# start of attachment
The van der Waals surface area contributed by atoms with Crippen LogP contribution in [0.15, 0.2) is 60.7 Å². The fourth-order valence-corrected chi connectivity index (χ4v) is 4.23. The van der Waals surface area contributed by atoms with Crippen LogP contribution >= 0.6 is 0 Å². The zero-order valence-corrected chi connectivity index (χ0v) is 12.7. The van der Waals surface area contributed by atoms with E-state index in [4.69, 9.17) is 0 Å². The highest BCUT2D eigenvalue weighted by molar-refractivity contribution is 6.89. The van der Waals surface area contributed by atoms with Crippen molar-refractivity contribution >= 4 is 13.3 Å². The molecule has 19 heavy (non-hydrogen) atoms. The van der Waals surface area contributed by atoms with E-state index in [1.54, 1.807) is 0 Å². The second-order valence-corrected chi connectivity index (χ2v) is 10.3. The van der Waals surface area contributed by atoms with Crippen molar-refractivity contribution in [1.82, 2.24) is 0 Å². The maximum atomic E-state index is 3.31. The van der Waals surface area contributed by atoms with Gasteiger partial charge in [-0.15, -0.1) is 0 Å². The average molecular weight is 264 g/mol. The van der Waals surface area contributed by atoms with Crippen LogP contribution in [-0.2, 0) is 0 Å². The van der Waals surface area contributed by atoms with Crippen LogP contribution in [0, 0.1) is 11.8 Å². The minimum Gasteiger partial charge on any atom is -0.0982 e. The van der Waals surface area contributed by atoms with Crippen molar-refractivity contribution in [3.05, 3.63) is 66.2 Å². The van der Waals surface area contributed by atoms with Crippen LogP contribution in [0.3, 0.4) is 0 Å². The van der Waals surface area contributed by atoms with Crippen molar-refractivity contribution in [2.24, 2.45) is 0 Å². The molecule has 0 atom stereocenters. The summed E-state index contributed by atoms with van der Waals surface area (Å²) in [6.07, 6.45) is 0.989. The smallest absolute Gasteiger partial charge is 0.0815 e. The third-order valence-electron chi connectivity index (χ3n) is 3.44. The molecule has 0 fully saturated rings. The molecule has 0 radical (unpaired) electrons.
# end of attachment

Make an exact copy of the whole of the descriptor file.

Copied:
The van der Waals surface area contributed by atoms with Crippen LogP contribution in [0.15, 0.2) is 60.7 Å². The fourth-order valence-corrected chi connectivity index (χ4v) is 4.23. The van der Waals surface area contributed by atoms with Crippen LogP contribution >= 0.6 is 0 Å². The zero-order valence-corrected chi connectivity index (χ0v) is 12.7. The van der Waals surface area contributed by atoms with E-state index in [4.69, 9.17) is 0 Å². The highest BCUT2D eigenvalue weighted by molar-refractivity contribution is 6.89. The van der Waals surface area contributed by atoms with Crippen molar-refractivity contribution >= 4 is 13.3 Å². The molecule has 19 heavy (non-hydrogen) atoms. The van der Waals surface area contributed by atoms with E-state index in [1.54, 1.807) is 0 Å². The second-order valence-corrected chi connectivity index (χ2v) is 10.3. The van der Waals surface area contributed by atoms with Crippen molar-refractivity contribution in [1.82, 2.24) is 0 Å². The maximum atomic E-state index is 3.31. The van der Waals surface area contributed by atoms with Gasteiger partial charge in [-0.15, -0.1) is 0 Å². The average molecular weight is 264 g/mol. The van der Waals surface area contributed by atoms with Crippen LogP contribution in [-0.2, 0) is 0 Å². The van der Waals surface area contributed by atoms with Crippen LogP contribution in [0, 0.1) is 11.8 Å². The minimum Gasteiger partial charge on any atom is -0.0982 e. The van der Waals surface area contributed by atoms with Crippen molar-refractivity contribution in [3.05, 3.63) is 66.2 Å². The van der Waals surface area contributed by atoms with Crippen LogP contribution in [0.3, 0.4) is 0 Å². The van der Waals surface area contributed by atoms with Crippen molar-refractivity contribution in [2.24, 2.45) is 0 Å². The molecule has 0 atom stereocenters. The summed E-state index contributed by atoms with van der Waals surface area (Å²) in [6.07, 6.45) is 0.989. The smallest absolute Gasteiger partial charge is 0.0815 e. The third-order valence-electron chi connectivity index (χ3n) is 3.44. The molecule has 0 fully saturated rings. The molecule has 0 radical (unpaired) electrons.